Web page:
When U.S. baseball legend Yogi Berra uttered the tautology, “It’s déjà vu all over again,” he could have been referring to Italy’s tortured politics.
A torn poster shows former Italian Prime Minister Matteo Renzi, in Rome, 5 December 2016. (AP Photo/Gregorio Borgia)
When American baseball legend Yogi Berra uttered the classic tautology, “It’s déjà vu all over again,” he wasn’t referring to his parents’ country of origin. But the phrase could have been tailor-made for Italy’s tortured politics.
After months of political uncertainty, there are fears the country could be slipping towards instability like the period between 1946 and 1993 when governments lasted on average less than a year.
That would be worrying not just for Italy’s stagnant and sick economy and an army of young unemployed, but also for the European Union, of which Rome was a founding member.
When young upstart Matteo Renzi seized control of the governing center-left Democratic Party and then became prime minister in 2014, it seemed Italy might just have turned a corner towards meaningful change.
Renzi, Italy’s youngest prime minister at 39, promised to end instability, revive the euro zone’s third largest economy and streamline sclerotic judicial and education systems.
Three years later, that all seems like a naive illusion.
Renzi’s disastrous gamble
A combination of Renzi’s own unpopularity and opposition from powerful interest groups has swung a wrecking ball into his plans. Left-wingers have broken away from his party, and the center-right once dominated by media magnate Silvio Berlusconi is also fragmented.
The populist Five Star Movement (M5S) of former comedian Beppe Grillo has growing appeal for a population sick of squabbling and self-interested politicians.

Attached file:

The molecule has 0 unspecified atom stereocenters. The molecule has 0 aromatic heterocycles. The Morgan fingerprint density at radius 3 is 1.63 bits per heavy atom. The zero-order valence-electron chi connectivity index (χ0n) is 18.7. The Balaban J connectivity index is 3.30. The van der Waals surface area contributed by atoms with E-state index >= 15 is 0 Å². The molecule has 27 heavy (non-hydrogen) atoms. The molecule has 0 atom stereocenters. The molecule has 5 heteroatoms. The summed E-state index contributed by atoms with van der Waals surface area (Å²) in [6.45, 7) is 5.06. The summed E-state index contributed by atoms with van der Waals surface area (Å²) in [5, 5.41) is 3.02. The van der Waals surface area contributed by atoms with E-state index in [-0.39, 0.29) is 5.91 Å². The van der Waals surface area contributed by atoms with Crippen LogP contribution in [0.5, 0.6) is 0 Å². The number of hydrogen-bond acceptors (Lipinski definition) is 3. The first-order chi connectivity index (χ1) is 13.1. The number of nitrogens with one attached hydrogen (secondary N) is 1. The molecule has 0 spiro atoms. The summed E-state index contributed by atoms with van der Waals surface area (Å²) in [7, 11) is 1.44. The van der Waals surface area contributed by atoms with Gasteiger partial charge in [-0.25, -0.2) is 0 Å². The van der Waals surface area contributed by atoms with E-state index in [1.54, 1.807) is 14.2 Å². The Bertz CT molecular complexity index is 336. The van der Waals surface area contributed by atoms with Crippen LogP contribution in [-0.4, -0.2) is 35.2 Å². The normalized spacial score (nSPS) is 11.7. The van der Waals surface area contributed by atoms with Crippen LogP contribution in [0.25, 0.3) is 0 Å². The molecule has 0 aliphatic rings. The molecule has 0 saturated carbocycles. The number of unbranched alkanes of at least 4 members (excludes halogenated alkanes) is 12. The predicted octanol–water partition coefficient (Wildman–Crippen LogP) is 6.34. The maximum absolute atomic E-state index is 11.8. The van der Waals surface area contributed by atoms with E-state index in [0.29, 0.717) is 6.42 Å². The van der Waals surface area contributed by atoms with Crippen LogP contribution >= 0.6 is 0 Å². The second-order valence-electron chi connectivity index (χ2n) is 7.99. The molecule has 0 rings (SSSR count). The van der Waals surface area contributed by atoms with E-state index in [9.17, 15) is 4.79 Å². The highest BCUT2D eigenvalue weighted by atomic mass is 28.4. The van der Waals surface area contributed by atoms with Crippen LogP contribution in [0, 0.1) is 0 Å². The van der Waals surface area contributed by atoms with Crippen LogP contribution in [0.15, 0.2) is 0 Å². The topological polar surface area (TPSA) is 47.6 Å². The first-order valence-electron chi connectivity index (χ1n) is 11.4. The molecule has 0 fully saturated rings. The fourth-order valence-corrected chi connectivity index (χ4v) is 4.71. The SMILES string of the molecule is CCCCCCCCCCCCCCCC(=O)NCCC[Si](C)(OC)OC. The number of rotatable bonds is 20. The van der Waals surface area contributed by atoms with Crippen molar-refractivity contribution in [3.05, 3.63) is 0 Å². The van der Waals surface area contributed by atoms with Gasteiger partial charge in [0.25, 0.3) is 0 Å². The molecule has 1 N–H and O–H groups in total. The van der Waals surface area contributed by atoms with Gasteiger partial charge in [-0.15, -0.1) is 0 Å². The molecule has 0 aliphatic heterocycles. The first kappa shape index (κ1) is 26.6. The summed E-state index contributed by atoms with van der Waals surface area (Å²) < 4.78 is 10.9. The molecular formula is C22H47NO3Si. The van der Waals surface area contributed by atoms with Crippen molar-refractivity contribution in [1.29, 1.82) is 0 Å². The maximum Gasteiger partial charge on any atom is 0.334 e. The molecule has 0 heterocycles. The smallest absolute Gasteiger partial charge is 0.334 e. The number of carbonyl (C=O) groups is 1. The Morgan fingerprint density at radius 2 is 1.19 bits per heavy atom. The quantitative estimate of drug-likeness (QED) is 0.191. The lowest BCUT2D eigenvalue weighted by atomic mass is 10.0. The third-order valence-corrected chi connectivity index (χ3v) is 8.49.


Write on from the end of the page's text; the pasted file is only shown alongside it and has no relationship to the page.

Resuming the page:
Media savvy and telegenic, the dynamic Renzi initially ran rings around both the stodgy apparatchiks in his own party and other political leaders. But his arrogant and overweening ways upset conservative voters angered by his failure to revive the economy and encouraged a host of enemies.
Grossly underestimating the public mood, like another hubristic young prime minister in Britain, Renzi made a disastrous gamble last December on a referendum that would have greatly curtailed the power of the upper house of parliament — an acknowledged barrier to reform.
His opponents were able to portray this and a new electoral law as an attempt to build his personal power. He lost by 20 percentage points and resigned first as prime minister, then as party leader.
To make the pill more bitter, Italy’s top court then deleted the very part of the electoral law intended to make government more durable, effectively turning Italy back to the proportional system of the unstable post-war period.
Renzi is on course to win back the party leadership and will then try to build popularity before an election due by early 2018. But his biggest threat comes from M5S.
Voters seem so disillusioned with traditional politicians that many ignore Grillo’s dictatorial leadership and the movement’s chaotic, scandal-tainted running of Rome’s city council, one of its first attempts to govern. In recent polls, M5S is either ahead or running neck and neck with traditional party alliances.
An election victory by Grillo, who has promised a referendum to leave the euro, would be a new nightmare for Brussels.
Whatever happens, Italy seems to have little prospect of stability or economic reform soon. There are almost 30 proposals, many of them incomprehensible to the layman, on how to reform the electoral law before the next national poll.
The lowest common denominator may be a continuing, largely proportional system that encourages a plethora of parties with none capable of a lasting majority. Some analysts believe that a new parliament is unlikely to last much more than a year before another election – the last thing Italy needs.
As Yogi Berra also said, “It ain’t over till it’s over.” Which in Italy’s case seems like never.
Barry Moody worked for 12 years in Italy in various assignments during a long career as one of Reuters most experienced foreign correspondents and editors. Most recently he ran editorial operations in Italy, Spain, Greece and Portugal at the height of the euro zone debt crisis. He was also Africa Editor for 10 years and Middle East editor for seven, during which he led coverage of the 2003 Iraq war. His other postings included Asia, Australasia and the United States.